He has many acquaintances but very few intimate friends in the picture colony. He has never had any desire for social success. He has always enjoyed the simpler things like small groups of congenial spirits around a blazing fire, hunting and fishing trips, long week-ends in the mountains or on the desert. He has established a well-balanced plan of living, work and play, occasional gay parties, frequent quiet week-ends, away from Hollywood where he doesn’t have to shave or wear a collar from Friday night to Monday morning.
Before his separation from Ria Gable, they entertained frequently in their lovely, dignified Hollywood home and they were entertained by people whom they liked and enjoyed. Since the separation Clark has been living quietly in a Beverly Hills hotel, but his way of living has not been greatly changed. He still goes places now and then, usually escorting the blonde and gay Carole Lombard, and he still slips away alone for his long week-ends of hunting, fishing or camping.
One rainy Saturday night a short time ago one of the men from Clark’s studio was driving to his mountain cabin. He stopped in a forlorn little restaurant in an even more forlorn little village along the way. There, to his surprise, he found Clark gable, sitting with the shirt-sleeved proprietor, talking and drinking coffee. No one in Hollywood knew where Clark was. He said that he intended to drive on through the rain until he was tired and then [tried to] find a place to sleep.
Down in Hollywood, on the other side of that curtain of rain, there were a dozen gay and sparkling parties, where Clark would have been more than welcome. But Clark was sitting at an oilcloth-covered table, drinking hot, strong coffee from a thick cup and swapping yarns with a middle-aged man, who didn’t know or care that the tall, dark man in the rough gray sweater and the cap was one of the world’s greatest screen idols.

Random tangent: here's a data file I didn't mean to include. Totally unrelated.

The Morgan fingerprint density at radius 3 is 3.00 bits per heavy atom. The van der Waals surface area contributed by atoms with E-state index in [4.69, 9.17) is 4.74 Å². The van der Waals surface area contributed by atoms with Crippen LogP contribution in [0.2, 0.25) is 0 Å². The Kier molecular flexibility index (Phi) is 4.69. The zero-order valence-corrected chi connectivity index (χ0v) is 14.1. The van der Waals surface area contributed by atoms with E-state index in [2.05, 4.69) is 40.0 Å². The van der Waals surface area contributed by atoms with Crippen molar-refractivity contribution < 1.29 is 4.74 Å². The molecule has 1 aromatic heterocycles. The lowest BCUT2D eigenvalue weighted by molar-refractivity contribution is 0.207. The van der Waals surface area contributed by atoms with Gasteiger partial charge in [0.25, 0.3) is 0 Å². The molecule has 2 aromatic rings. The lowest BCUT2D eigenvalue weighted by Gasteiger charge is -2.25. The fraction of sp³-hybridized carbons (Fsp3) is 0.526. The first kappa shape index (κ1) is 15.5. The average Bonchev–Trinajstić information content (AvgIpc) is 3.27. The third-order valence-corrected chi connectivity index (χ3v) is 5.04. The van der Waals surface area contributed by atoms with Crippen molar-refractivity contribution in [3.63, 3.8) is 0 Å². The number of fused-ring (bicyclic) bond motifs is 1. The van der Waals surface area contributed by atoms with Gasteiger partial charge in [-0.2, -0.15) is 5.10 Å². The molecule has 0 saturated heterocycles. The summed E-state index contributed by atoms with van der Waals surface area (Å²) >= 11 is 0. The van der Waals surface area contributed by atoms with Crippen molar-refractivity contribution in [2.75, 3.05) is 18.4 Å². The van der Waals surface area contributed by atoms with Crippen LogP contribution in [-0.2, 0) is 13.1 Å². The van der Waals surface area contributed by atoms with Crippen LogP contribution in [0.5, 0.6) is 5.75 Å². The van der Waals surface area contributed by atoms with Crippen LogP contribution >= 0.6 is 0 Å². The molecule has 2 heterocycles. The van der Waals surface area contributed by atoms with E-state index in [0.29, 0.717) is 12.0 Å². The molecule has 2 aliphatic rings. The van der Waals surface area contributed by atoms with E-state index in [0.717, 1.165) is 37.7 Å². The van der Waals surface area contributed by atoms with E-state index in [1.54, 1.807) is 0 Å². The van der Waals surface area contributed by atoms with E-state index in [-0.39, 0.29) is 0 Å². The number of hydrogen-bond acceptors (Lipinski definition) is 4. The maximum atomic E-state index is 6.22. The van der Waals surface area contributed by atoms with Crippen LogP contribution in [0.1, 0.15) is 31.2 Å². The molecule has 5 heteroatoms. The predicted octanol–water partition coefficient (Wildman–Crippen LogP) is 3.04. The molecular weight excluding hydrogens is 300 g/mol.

But, when Clark doesn’t have to come back to Hollywood on Sunday night or Monday morning, when he has unlimited time to hunt and fish and explore strange places, will he enjoy them as much as he does now, when he is stealing them from the busy excitement of his working life?
That’s what Clark is wondering too. His present contract will be ended when he is thirty-eight. He never wants to sign another like it. He hopes to make one of two pictures a year, good pictures, for two or three years. Then he believes that his day will be done. And before him will stretch the long, golden, empty years.
“All I hope is that I shall be able to find some enjoyable and profitable way to fill them,” Clark said. “I don’t want, and I can’t afford, to be just an idler.”